By Ejiro Umukoro
Twenty-two year-old Halima, Bulama, had just returned from marriage ceremony of her relation, mid April in Kasaisa community in Damaturu, Yobe state, in Northeast Nigeria, when her 22-years old husband Ba’ara Abacha, in a fit of rage attacked her.
Mr Abacha said his wife disobeyed him in attending the ceremony, and as punishment hacked off the woman’s right hand with a machete, according to the police.
At the teaching hospital in Damaturu where she was taken to for treatment, Halima said her husband was quick-tempered and vowed not return to her husband in Kasaisa, one of hundreds of vulnerable communities in this Boko Haram-plagued region. “If he can cut off my hand then he can easily kill me,” she said.
The suspect, a nomad, told police he acted because of his wife’s “immoral disobedience to marital ethics.”
“She has been travelling without my permission. But as matter of fact, it was out of anger I did this. I regretted my action,” he said in the local Kanuri language at the police station.
Such attacks are common in Nigeria where violence against women remains a problem despite growing campaign against it. But recent lockdowns imposed by the federal and states governments across the country to curtail the spread of coronavirus, has caused a spike in incidents that target women and children, activists say. This is because the restrictions have forced vulnerable persons to stay more closely to their attackers.
Akiode-Afolabi, who is the director of Lagos-based Women Advocates Research and Documentation Centre, said since the lockdown started, the most common gender-based violence reports recorded by her organisation have been spousal violence, landlord-tenant violence, neighbour-to-neighbour violence, and parent-children abuse. Others are homeowner-house help violence, boyfriend-girlfriend violence, violence on widows, police-sex worker violence, police-citizen violence, visitor-caught-in-lock-down child rape.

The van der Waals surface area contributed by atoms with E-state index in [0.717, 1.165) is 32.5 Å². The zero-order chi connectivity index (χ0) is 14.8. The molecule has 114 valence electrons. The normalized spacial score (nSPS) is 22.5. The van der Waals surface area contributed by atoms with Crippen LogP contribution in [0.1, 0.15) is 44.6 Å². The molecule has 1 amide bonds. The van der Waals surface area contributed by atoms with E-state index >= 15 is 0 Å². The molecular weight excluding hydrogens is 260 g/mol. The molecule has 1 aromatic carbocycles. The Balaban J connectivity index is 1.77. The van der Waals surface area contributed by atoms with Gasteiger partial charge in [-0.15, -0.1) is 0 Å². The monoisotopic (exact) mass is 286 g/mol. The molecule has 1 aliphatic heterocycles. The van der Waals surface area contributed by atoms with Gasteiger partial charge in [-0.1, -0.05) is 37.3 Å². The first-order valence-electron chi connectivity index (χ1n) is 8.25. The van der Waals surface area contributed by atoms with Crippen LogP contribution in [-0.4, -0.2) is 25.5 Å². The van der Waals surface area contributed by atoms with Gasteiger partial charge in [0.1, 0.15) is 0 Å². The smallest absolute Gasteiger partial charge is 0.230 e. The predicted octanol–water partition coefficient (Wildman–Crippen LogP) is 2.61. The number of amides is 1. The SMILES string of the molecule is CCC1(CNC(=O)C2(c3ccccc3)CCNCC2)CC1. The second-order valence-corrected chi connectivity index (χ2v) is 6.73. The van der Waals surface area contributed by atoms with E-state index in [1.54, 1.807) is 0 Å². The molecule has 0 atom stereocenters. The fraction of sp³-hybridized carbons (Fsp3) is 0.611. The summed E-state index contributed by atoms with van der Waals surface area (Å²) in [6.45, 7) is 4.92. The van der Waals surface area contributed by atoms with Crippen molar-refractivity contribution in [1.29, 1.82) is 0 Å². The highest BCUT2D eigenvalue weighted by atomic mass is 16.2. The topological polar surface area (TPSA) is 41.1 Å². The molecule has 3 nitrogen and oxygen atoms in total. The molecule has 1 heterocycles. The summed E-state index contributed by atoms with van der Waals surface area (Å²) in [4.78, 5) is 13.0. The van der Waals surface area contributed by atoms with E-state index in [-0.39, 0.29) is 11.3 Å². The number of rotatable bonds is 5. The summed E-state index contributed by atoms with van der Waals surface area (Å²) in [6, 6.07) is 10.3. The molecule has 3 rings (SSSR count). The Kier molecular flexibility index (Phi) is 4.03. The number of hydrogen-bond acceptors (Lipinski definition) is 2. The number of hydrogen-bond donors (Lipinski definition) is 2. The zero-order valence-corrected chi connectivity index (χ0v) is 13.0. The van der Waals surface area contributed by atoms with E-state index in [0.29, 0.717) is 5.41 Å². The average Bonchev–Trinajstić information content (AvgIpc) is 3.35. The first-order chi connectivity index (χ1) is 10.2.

The Lagos State government-run Domestic and Gender Violence Response Team said it has been inundated with increased reports of sexual and domestic violence since the lockdown started late March. Most states have since relaxed the restrictions but many offices and schools have yet to fully reopen
The Lagos team, set up to carry out physical interventions, has moved online, using phones, social media, 24/7 web chat to reach people in abusive situations who need help. In exceptional cases, the team goes out to rescue children who may have been abused, and women who need assistance in abusive relationships.
Titilola Vivour-Adeniyi, who leads the team, said at the peak of the lockdown in Lagos, the group on average received 13 new cases daily. In March alone, it received 390 reports.
European Institute for Gender Equality says although women and men experience gender-based violence, the majority of victims are women and girls. The United Nations recently raised an alarm regarding the increase in reported cases of domestic and gender-based violence, directly attributed to forced proximity occasioned by lockdowns.
“Even before COVID-19 existed, domestic violence was already one of the greatest human rights violations. In the previous 12 months, 243 million women and girls (aged 15-49) across the world have been subjected to sexual or physical violence by an intimate partner,” said Phumzile Mlambo-Ngcuka, Executive Director of UN Women in April.
“As the COVID-19 pandemic continues, this number is likely to grow with multiple impacts on women’s wellbeing, their sexual and reproductive health, their mental health, and their ability to participate and lead in the recovery of our societies and economy.”
A study commissioned by Nigeria’s ministry of women’s affairs and social development and the United Nations Population Fund (UNPFA) Nigeria, with support from the Norwegian Government, found that 28 per cent of Nigerian women aged 25-29 have experienced some form of physical violence since age 15. The study also reported that 15 per cent of women experienced physical violence within 12 months, while 25 per cent of married women or those living with their spouses have experienced violence.